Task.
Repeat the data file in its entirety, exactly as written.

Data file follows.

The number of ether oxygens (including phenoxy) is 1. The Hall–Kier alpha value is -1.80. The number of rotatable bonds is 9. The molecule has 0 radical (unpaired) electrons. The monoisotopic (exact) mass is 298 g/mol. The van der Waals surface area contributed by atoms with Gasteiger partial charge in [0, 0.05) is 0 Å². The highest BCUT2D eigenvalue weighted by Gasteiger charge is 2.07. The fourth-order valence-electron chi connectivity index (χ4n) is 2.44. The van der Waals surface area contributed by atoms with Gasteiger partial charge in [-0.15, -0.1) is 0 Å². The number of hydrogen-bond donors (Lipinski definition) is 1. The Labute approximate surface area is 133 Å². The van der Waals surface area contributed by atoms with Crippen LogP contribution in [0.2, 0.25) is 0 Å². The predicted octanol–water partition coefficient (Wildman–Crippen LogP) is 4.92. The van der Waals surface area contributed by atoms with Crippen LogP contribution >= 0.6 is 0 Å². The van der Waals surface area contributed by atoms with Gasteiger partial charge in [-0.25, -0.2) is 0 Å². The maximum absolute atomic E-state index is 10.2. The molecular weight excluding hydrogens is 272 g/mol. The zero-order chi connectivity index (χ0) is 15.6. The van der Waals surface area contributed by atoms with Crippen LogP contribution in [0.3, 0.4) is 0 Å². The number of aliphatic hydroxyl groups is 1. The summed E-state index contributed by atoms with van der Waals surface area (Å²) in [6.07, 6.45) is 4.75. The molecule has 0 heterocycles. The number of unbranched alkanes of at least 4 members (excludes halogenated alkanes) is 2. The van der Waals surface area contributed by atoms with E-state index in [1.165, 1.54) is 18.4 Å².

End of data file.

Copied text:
The number of ether oxygens (including phenoxy) is 1. The Hall–Kier alpha value is -1.80. The number of rotatable bonds is 9. The molecule has 0 radical (unpaired) electrons. The monoisotopic (exact) mass is 298 g/mol. The van der Waals surface area contributed by atoms with Gasteiger partial charge in [0, 0.05) is 0 Å². The highest BCUT2D eigenvalue weighted by Gasteiger charge is 2.07. The fourth-order valence-electron chi connectivity index (χ4n) is 2.44. The van der Waals surface area contributed by atoms with Gasteiger partial charge in [-0.15, -0.1) is 0 Å². The number of hydrogen-bond donors (Lipinski definition) is 1. The Labute approximate surface area is 133 Å². The van der Waals surface area contributed by atoms with Crippen LogP contribution in [0.2, 0.25) is 0 Å². The predicted octanol–water partition coefficient (Wildman–Crippen LogP) is 4.92. The van der Waals surface area contributed by atoms with Crippen LogP contribution >= 0.6 is 0 Å². The van der Waals surface area contributed by atoms with Gasteiger partial charge in [-0.25, -0.2) is 0 Å². The maximum absolute atomic E-state index is 10.2. The molecular weight excluding hydrogens is 272 g/mol. The zero-order chi connectivity index (χ0) is 15.6. The van der Waals surface area contributed by atoms with Crippen LogP contribution in [0.3, 0.4) is 0 Å². The number of aliphatic hydroxyl groups is 1. The summed E-state index contributed by atoms with van der Waals surface area (Å²) in [6.07, 6.45) is 4.75. The molecule has 0 heterocycles. The number of unbranched alkanes of at least 4 members (excludes halogenated alkanes) is 2. The van der Waals surface area contributed by atoms with E-state index in [1.165, 1.54) is 18.4 Å².